Ghana’s Second Lady Samira Bawumia is highly optimistic Africa can attain the positive economic change it is yearning for years.
Delivering a public lecture on the theme: “Driving economic change in Africa in the 21st century: Ghana at the forefront” at University of Pennsylvania, US, Mrs Bawumia said Africans must believe in themselves that it is possible and will take everyone to be on board to drive that change.
“The positive economic change we yearn for in Africa is possible! Africa must not relent! We must all rally together to drive economic change. Together, we can transform our continent to attain its full potential,” she observed.
Mrs. Bawumia noted Africa has the expertise, but unfortunately the menace of brain drain has denied the continent of its skilled human resources who are excelling in advanced countries.
“We need to address the problem of brain drain and repatriate knowledge in order to drive economic change,” the Second Lady suggested.
She extoled individuals who have returned to the continent to make their expertise available to advance Africa and called on others to emulate it.
“Think of the Kenyan Juliana Rotich, co-founder and executive Director of Ushahidi, an entrepreneur who moved from Chicago to Nairobi to establish one of the fastest growing East African technology.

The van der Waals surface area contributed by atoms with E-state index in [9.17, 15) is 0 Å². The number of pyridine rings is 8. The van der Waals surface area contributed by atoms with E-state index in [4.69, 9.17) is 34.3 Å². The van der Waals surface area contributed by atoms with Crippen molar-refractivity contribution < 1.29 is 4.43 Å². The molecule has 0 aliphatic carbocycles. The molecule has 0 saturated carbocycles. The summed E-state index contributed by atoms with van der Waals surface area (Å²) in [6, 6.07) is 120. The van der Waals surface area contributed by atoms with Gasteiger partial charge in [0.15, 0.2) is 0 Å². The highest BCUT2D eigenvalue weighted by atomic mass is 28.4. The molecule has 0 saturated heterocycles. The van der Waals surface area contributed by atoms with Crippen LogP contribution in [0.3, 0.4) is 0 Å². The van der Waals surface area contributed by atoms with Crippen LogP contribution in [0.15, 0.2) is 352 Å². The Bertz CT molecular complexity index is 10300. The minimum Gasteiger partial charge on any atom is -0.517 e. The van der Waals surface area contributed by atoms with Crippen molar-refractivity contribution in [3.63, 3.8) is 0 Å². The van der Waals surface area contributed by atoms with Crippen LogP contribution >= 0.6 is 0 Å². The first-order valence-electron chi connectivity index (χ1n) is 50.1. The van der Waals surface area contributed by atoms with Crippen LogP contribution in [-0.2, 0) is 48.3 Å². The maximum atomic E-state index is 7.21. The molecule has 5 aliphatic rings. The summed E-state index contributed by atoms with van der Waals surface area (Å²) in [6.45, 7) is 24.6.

“Like Julian, let us ask old questions new. Let us reimagine our way of life, our way of doing things at home and at work; and we would be surprised the kind of answers that may show up and the opportunities that will present themselves.
“Fahad Awadh, a 29-year old entrepreneur from Tanzania has set up a cashew processing facility in Tanzania, in an effort to bring international standards and traceability to the cashew nuts industry in his country.
“Sangu Delle , a Ghanaian Harvard graduate, is the Founder and Executive President of the African Development Initiative, a social entrepreneurial organisation dedicated to investing in opportunities to improve the health, education and economies of communities in low-recourse settings. Kosi Yankey, a young Ghanaian entrepreneur, is currently working with Engineers Without Borders’ Business Development Sector to develop a training program for agribusinesses in Africa through Mobile Business Clinics,” Mrs. Bawumia mentioned a few as an example to the youth.
She advised the youth to be bold enough to take up the mantle to lead in every capacity.
“Let us reimagine Africa. Let us reimagine our communities in our search for solutions against social injustice, destruction of the environment, and poverty. Out of adversities and challenges let us find and grow opportunities. Let us focus on local solutions for our problems,” Mrs. Bawumia opined.
She added: “Would you say Africa has a drought of leadership? No! Leadership, small or large, is inherent in all of us. Most have not tapped into their strengths, while others just lack the courage to manifest it.
“To the younger generation of Africans, I say go ahead; be a leader – among friends, in your family, in your community, in your district, in your region, state, or country. You can grow your leadership. All you need are some simple ingredients: discipline and the will to empower yourselves, determination, the will to serve, the will to do the public good, the will to make life better for those less fortunate than you are.”
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